Posts in Category: clouds

Breathe: A Stunning Black & White Timelapse of Thunderstorms Across the Central Plains

Phoenix-based filmmaker, photographer, and storm chaser Mike Olbinski captures approaching storms around his desert home using high definition video, often posting his works to his Vimeo in 4K. Breathe, one of his latest short films, is the first ever work posted in 8K and features a selection of storms shot in 2017 in either the American central plains or southwest. Watch the video above in high resolution to witness the magnificence of each rolling stormcell gather and disperse throughout a variety of open landscapes.

You can follow along with Olbinski’s storm chasing adventures on his blog, and see more of his timelapse videos and photography on his website.

A Remarkable Timelapse of the SpaceX Falcon 9 Rocket Launch

Last Friday SpaceX launched its Falcon 9 rocket that illuminated the sky above Southern California in a spectacularly unusual way, leaving many unsuspecting people to wonder if they were witnessing a comet, an attack, or the end of days. SpaceX founder Elon Musk acknowledged the bizzare atmospheric effect but didn’t help clarify things much.

Photographer Jesse Watson was in nearby Yuma, Arizona to film a timelapse of the launch from Vandenberg Air Force Base. Having never filmed a rocket before he wasn’t sure quite what to expect, but this 40 seconds of footage was well worth the effort. PetaPixel has some additional details about how Watson managed to get the shot.

San Francisco Shrouded in Dense Fog Captured by Michael Shainblum

In a relentless pursuit to capture the frequently shifting weather patterns of the San Francisco Bay Area, photographer Michael Shainblum (previously) has stalked scenic outlooks around the city for close to a decade. The city is especially famous for dense fog and low-lying stratus clouds that roll in almost daily during the summer, resulting in the surreal scenes he loves to photograph and film. Shainblum shares in a statement about the ongoing body of work:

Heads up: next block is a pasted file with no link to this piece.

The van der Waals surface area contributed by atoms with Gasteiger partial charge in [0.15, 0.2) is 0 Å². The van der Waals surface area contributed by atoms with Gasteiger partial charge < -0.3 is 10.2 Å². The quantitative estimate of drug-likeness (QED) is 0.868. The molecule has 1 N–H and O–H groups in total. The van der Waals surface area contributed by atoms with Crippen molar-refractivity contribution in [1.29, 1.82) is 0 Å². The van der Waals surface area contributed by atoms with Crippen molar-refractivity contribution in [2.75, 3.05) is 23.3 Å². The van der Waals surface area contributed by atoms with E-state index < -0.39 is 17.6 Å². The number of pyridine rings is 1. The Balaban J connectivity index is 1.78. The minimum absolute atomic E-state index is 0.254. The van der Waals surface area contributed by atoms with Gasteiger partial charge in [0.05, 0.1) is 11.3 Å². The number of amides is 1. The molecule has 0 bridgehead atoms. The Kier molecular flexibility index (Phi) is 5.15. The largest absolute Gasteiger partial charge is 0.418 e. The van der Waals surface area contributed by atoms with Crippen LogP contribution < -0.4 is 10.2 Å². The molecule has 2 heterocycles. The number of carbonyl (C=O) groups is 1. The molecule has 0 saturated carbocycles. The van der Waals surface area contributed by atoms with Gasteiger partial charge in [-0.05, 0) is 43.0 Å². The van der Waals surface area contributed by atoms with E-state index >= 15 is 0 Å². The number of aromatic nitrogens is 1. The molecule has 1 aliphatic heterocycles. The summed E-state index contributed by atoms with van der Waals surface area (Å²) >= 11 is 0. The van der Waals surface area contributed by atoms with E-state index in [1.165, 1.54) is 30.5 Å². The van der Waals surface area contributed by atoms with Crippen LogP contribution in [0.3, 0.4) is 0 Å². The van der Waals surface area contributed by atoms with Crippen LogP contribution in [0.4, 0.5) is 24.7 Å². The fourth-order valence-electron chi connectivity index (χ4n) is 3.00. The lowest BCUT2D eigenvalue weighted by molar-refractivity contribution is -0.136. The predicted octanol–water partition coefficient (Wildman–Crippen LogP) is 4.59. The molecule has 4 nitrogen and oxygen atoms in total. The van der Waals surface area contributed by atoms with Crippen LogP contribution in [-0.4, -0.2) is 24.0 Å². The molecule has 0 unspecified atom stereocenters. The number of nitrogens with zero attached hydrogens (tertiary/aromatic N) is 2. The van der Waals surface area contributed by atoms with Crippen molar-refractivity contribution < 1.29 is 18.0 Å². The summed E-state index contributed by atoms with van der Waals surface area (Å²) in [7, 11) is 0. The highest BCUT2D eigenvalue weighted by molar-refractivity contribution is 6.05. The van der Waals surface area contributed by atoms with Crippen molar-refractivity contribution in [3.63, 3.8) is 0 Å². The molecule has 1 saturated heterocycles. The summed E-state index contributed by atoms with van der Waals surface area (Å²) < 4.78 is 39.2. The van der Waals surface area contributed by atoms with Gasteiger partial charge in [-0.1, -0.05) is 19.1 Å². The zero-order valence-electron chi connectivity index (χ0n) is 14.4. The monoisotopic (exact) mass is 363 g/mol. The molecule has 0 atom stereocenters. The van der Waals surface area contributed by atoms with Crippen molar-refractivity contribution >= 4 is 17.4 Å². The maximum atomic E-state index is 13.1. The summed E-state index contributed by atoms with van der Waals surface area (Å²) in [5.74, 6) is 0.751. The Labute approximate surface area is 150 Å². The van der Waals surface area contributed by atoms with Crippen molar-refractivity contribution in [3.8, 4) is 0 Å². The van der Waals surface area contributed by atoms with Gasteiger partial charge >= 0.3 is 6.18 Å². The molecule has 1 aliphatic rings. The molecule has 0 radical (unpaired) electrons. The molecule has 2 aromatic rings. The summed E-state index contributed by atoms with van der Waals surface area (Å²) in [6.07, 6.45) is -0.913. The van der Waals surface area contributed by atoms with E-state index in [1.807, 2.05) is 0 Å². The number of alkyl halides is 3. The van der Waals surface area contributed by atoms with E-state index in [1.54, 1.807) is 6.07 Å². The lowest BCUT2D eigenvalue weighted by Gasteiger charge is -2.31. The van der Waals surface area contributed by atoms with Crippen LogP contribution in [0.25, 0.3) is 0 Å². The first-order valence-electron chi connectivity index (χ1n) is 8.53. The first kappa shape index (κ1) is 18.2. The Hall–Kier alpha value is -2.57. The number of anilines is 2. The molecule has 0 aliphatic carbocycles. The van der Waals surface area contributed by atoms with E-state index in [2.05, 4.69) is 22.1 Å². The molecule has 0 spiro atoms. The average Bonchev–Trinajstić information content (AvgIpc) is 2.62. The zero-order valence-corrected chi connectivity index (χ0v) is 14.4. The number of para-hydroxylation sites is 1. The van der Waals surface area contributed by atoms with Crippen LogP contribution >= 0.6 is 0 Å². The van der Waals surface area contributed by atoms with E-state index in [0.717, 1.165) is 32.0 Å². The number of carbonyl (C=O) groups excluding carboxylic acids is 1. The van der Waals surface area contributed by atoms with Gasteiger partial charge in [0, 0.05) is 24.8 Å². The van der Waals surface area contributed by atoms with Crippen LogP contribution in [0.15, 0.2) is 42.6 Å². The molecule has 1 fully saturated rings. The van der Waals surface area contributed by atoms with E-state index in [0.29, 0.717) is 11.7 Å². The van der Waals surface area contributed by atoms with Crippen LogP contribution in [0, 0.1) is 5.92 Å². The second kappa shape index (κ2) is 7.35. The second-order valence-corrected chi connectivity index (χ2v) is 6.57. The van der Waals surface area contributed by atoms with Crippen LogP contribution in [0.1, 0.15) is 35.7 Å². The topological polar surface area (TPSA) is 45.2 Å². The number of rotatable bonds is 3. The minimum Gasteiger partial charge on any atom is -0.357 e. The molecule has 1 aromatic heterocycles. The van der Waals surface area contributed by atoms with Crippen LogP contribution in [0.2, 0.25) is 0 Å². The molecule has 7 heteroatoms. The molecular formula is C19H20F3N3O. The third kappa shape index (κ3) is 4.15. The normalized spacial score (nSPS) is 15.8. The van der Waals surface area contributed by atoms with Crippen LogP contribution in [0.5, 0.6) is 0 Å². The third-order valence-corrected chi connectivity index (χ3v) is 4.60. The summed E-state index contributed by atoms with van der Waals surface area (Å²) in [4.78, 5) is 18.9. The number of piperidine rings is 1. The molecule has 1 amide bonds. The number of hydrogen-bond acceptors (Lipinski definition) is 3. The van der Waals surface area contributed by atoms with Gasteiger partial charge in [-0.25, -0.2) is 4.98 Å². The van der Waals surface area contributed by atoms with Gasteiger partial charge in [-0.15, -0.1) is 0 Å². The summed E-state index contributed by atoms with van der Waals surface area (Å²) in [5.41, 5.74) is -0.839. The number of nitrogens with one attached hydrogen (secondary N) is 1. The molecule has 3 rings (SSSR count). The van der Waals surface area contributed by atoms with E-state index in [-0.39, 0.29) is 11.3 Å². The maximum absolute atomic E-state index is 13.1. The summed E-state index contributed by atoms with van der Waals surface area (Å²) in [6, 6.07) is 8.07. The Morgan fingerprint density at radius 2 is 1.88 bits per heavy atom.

The Fog in the bay area feels like it has a mind of its own. The fog can often times disturb a beautiful sunny day and cover the sky with darkness. There are mixed feelings about the fog, many residents finding it a huge inconvenience and depressing. Where as many residences embrace the fog and its erratic behavior. Regardless of how the fog is perceived from below. It’s hard to ignore just how incredible it looks from above. This series is a tribute to the incredible fog and a showcase of its magnificent beauty. Fog has essentially become a living breathing entity in San Francisco.

You can see more of his Symphony of Fog series on his website and by following him on Instagram. He also occasionally teaches timelapse workshops and sells prints of his best shots.

 

Transient: An Extraordinary Short Film That Captures Lightning at 1,000 Frames per Second

Filmmaker and photographer Dustin Farrell spent over a month this summer traveling some 20,000 miles for the sole purpose of filming thunderstorms around the United States. Using a pricey Phantom Flex4K high-speed camera he filmed lightning strike after lightning strike at 1,000 frames per second, resulting in the impressive footage that shows the remarkable complexity of electricity in the atmosphere. Most of the footage in the final cut was shot around Farrell’s home state of Arizona.